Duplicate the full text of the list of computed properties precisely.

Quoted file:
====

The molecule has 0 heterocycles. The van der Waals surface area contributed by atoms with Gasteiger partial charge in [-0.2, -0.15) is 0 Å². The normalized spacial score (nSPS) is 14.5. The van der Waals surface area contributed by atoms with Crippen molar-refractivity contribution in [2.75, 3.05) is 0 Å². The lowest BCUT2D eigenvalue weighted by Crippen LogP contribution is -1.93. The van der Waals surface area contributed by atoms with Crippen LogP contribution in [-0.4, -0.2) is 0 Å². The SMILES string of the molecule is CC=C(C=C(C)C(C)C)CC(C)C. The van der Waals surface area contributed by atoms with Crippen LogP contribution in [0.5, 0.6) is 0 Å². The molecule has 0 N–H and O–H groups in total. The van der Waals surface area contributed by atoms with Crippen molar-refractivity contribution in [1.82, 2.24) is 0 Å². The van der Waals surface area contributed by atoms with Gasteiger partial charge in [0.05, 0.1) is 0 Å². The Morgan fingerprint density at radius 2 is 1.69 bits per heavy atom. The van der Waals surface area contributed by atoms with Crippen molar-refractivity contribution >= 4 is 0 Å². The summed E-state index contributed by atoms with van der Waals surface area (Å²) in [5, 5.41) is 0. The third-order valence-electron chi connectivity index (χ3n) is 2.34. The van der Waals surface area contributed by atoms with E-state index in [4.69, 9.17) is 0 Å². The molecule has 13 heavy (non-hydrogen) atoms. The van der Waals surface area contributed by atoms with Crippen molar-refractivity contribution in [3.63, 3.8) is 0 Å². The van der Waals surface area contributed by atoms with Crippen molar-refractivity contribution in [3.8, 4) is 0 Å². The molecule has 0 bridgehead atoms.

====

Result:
The molecule has 0 heterocycles. The van der Waals surface area contributed by atoms with Gasteiger partial charge in [-0.2, -0.15) is 0 Å². The normalized spacial score (nSPS) is 14.5. The van der Waals surface area contributed by atoms with Crippen molar-refractivity contribution in [2.75, 3.05) is 0 Å². The lowest BCUT2D eigenvalue weighted by Crippen LogP contribution is -1.93. The van der Waals surface area contributed by atoms with Crippen LogP contribution in [-0.4, -0.2) is 0 Å². The SMILES string of the molecule is CC=C(C=C(C)C(C)C)CC(C)C. The van der Waals surface area contributed by atoms with Crippen LogP contribution in [0.5, 0.6) is 0 Å². The molecule has 0 N–H and O–H groups in total. The van der Waals surface area contributed by atoms with Crippen molar-refractivity contribution in [1.82, 2.24) is 0 Å². The van der Waals surface area contributed by atoms with Gasteiger partial charge in [0.05, 0.1) is 0 Å². The Morgan fingerprint density at radius 2 is 1.69 bits per heavy atom. The van der Waals surface area contributed by atoms with Crippen molar-refractivity contribution >= 4 is 0 Å². The summed E-state index contributed by atoms with van der Waals surface area (Å²) in [5, 5.41) is 0. The third-order valence-electron chi connectivity index (χ3n) is 2.34. The van der Waals surface area contributed by atoms with E-state index in [4.69, 9.17) is 0 Å². The molecule has 13 heavy (non-hydrogen) atoms. The van der Waals surface area contributed by atoms with Crippen molar-refractivity contribution in [3.63, 3.8) is 0 Å². The van der Waals surface area contributed by atoms with Crippen molar-refractivity contribution in [3.8, 4) is 0 Å². The molecule has 0 bridgehead atoms.